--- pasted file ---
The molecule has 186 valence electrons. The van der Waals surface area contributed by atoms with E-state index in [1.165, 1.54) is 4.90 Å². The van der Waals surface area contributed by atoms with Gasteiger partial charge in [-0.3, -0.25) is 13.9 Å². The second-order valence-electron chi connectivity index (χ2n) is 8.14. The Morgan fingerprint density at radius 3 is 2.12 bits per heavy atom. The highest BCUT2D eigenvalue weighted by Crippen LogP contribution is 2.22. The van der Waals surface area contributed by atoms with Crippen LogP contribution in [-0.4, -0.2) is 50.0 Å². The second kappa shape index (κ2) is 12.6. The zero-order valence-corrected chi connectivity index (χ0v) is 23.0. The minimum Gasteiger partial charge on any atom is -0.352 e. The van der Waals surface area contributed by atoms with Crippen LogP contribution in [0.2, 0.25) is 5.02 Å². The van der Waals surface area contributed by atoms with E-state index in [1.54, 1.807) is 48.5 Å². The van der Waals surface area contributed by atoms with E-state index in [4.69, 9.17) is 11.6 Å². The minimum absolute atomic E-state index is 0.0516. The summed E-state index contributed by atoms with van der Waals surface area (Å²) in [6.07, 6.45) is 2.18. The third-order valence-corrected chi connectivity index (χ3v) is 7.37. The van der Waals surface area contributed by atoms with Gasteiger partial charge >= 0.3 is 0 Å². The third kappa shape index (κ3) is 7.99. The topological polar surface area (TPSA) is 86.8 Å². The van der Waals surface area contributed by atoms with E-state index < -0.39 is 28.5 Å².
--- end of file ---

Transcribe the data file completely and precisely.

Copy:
The molecule has 186 valence electrons. The van der Waals surface area contributed by atoms with E-state index in [1.165, 1.54) is 4.90 Å². The van der Waals surface area contributed by atoms with Gasteiger partial charge in [-0.3, -0.25) is 13.9 Å². The second-order valence-electron chi connectivity index (χ2n) is 8.14. The Morgan fingerprint density at radius 3 is 2.12 bits per heavy atom. The highest BCUT2D eigenvalue weighted by Crippen LogP contribution is 2.22. The van der Waals surface area contributed by atoms with Crippen LogP contribution in [-0.4, -0.2) is 50.0 Å². The second kappa shape index (κ2) is 12.6. The zero-order valence-corrected chi connectivity index (χ0v) is 23.0. The minimum Gasteiger partial charge on any atom is -0.352 e. The van der Waals surface area contributed by atoms with Crippen LogP contribution in [0.2, 0.25) is 5.02 Å². The van der Waals surface area contributed by atoms with E-state index in [1.54, 1.807) is 48.5 Å². The van der Waals surface area contributed by atoms with E-state index in [4.69, 9.17) is 11.6 Å². The minimum absolute atomic E-state index is 0.0516. The summed E-state index contributed by atoms with van der Waals surface area (Å²) in [6.07, 6.45) is 2.18. The third-order valence-corrected chi connectivity index (χ3v) is 7.37. The van der Waals surface area contributed by atoms with Gasteiger partial charge >= 0.3 is 0 Å². The third kappa shape index (κ3) is 7.99. The topological polar surface area (TPSA) is 86.8 Å². The van der Waals surface area contributed by atoms with E-state index < -0.39 is 28.5 Å².